Photo: Matt DeLorme
She dominated the downhill mountain bike scene for years before switching to riding enduro MTB and carving out an equally successful enduro career. So who better than Tracy Moseley to share tips on tackling descents on a mountain bike?
Between looking after her baby and squeezing in rides, Trek athlete Tracy very kindly took time out to relay her tips on tackling downhill rides on the mountain bike. This one’s for beginners – enjoy!
#1. Lower your saddle before descending
For those of us used to the higher saddle position of a road bike, a lower MTB saddle height can feel a bit alien. However, saddle height is “massively important”, says Tracy. “Having the saddle out of your way, so you can move more easily and get off the back of your bike when it gets really steep, is really important,” she explains. “The advent of the dropper seat post – where you change the height of your seat by a lever on your handlebars – has made a huge difference to riding steep terrain.”
#2. Keep your body position central
For MTB newbies, body positioning can be tricky – should we be leaning forward or hanging back? The key is to adjust your body position but keep it central, says Tracy. “A good central position over the bike is important, and wide, bent elbows and a slight bend in the knees with your eyes and head looking ahead is the perfect starting point.” And as for hanging back? Save it for really steep descents. “Only when it’s very steep do you really need to be hanging off the back of your bike, and then only for short amount of time. Many people make the mistake of being too far off the back of the bike when they don’t need to be and they lose control of their front wheel as they have no weight on it.”
#3. Vary your gaze
Rather than keep your eyes fixed a metre in front of you or directly ahead of your wheel, the key is to vary your gaze. “You need to be looking ahead at where you want to go so you can pick good lines and judge your speed, but your eyes should track all the time from closer to further away so you’re always aware of what your wheels are about to roll over and also what’s ahead of you,” Tracy explains.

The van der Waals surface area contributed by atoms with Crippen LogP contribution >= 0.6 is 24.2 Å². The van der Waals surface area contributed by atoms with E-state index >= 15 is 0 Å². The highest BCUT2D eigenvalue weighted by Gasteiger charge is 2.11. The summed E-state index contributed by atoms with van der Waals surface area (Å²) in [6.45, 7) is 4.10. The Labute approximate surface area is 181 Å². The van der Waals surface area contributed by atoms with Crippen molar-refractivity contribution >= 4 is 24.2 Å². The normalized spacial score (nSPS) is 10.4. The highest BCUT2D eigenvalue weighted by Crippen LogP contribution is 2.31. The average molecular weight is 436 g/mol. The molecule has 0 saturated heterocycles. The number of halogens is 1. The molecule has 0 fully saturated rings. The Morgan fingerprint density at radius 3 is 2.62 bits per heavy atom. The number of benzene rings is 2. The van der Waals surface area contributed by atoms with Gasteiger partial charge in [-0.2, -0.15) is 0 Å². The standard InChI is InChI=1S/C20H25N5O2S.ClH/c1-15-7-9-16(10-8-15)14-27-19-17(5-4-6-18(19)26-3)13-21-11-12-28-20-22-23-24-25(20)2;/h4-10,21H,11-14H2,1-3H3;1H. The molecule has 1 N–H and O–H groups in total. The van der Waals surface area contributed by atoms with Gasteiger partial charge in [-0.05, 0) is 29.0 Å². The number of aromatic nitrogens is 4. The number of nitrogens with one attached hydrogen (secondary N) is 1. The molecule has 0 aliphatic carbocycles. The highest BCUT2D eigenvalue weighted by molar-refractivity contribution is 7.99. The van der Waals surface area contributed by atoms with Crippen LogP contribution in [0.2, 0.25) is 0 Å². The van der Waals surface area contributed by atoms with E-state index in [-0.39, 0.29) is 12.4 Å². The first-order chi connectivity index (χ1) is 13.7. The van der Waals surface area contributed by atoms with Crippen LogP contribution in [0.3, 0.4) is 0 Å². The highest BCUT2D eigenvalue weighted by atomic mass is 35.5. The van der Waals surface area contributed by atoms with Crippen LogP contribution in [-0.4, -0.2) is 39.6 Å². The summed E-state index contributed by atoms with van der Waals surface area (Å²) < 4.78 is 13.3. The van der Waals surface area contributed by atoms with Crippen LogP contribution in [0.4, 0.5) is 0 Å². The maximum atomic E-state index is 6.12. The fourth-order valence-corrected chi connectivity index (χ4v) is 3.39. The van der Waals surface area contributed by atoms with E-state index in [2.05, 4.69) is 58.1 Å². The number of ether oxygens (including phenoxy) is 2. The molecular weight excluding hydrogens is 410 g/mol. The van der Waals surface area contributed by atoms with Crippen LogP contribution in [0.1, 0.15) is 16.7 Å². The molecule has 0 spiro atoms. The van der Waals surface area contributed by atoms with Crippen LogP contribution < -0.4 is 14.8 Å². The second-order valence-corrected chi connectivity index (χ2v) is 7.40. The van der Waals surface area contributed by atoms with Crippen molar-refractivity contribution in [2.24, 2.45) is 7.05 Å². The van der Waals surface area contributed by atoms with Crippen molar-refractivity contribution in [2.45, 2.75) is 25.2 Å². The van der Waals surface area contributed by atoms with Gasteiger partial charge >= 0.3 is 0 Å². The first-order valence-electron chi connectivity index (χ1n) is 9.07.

#4. Speed is your friend (mostly!)
When tackling descents for the first time on a mountain bike it pays to know that taking it too cautiously and hammering your breaks constantly can be counterproductive. “Speed is definitely your friend in most situations, as it can help with your balance and momentum to get over rough obstacles,” reveals Tracy. “However, you also need to be in control as crashes at high speed can be painful!”
#5. Use both brakes –gently
Tempting as it is to clench the brakes tightly and abruptly whilst descending (especially when you get The Fear), this can cause the bike to lurch and could end in a spill. Instead, Tracy suggests gently using both brakes. “Try and imagine you’re using a dimmer switch instead of flicking a light switch on and off; it should be gentle and subtle and ever-changing to match your speed and terrain.”
#6. Corner with your bodyweight central and feet balanced
“Cornering is such a big topic and depends so much on factors such as your speed, the gradient, the terrain, your ability etc, but the main things are to look ahead at where you want to go around/after the corner, and try to keep your bodyweight central with a nice bend in your elbows and knees,” Tracy explains. Keeping your feet balanced on the bike will ensure you’re ready for whatever the corner throws at you. “Often when you have banked corners/berms you can have both feet level. When it’s a flat corner with no support you may need to drop your outside foot to lean the bike into the corner and maintain good grip.”
#7. Build up your MTB skills for confident riding
To get the most out of your riding, take the process steady. “Start slowly and progress your riding, look before you leap and work on all aspects of your riding from skills and fitness to even having your bike set-up well, as these are all important when going fast,” explains Tracy. “The main thing is to have fun and don’t be tempted to ride beyond your ability, as that’s when crashes happen.”
#8. Mix-up your terrain to boost your handling skills
You might feel more comfortable sticking with terrain you know, but the secret to better mountain bike riding is to mix up where you’re riding. “It’s so important to experience different terrain,” says Tracy. “Learning to ride in the wet, dry, on rock, roots etc will make you a better rider overall.”
#9. Adjust your riding according to the weather
“Terrain and weather conditions are a huge part of riding safely and fast,” says Tracy. “Obviously when it’s wet and muddy and the soil is like clay, it’ll be very slippery and harder to stop and change direction, and any roots and rocks will be more slippery than in the dry. The same can happen in extreme dry conditions where the dust becomes loose and slippery, so you need to learn to control your speed and gain experience in all sorts of conditions; feeling confident is the most important factor.”
#10. Enjoy it
Tracy’s final tip for beginner mountain bike riders feeling anxious during descents? “Start off small, get some coaching and make sure you can have really good brake control. You can stop and get off your bike if you don’t want to ride a section – build up slowly and your confidence will follow.”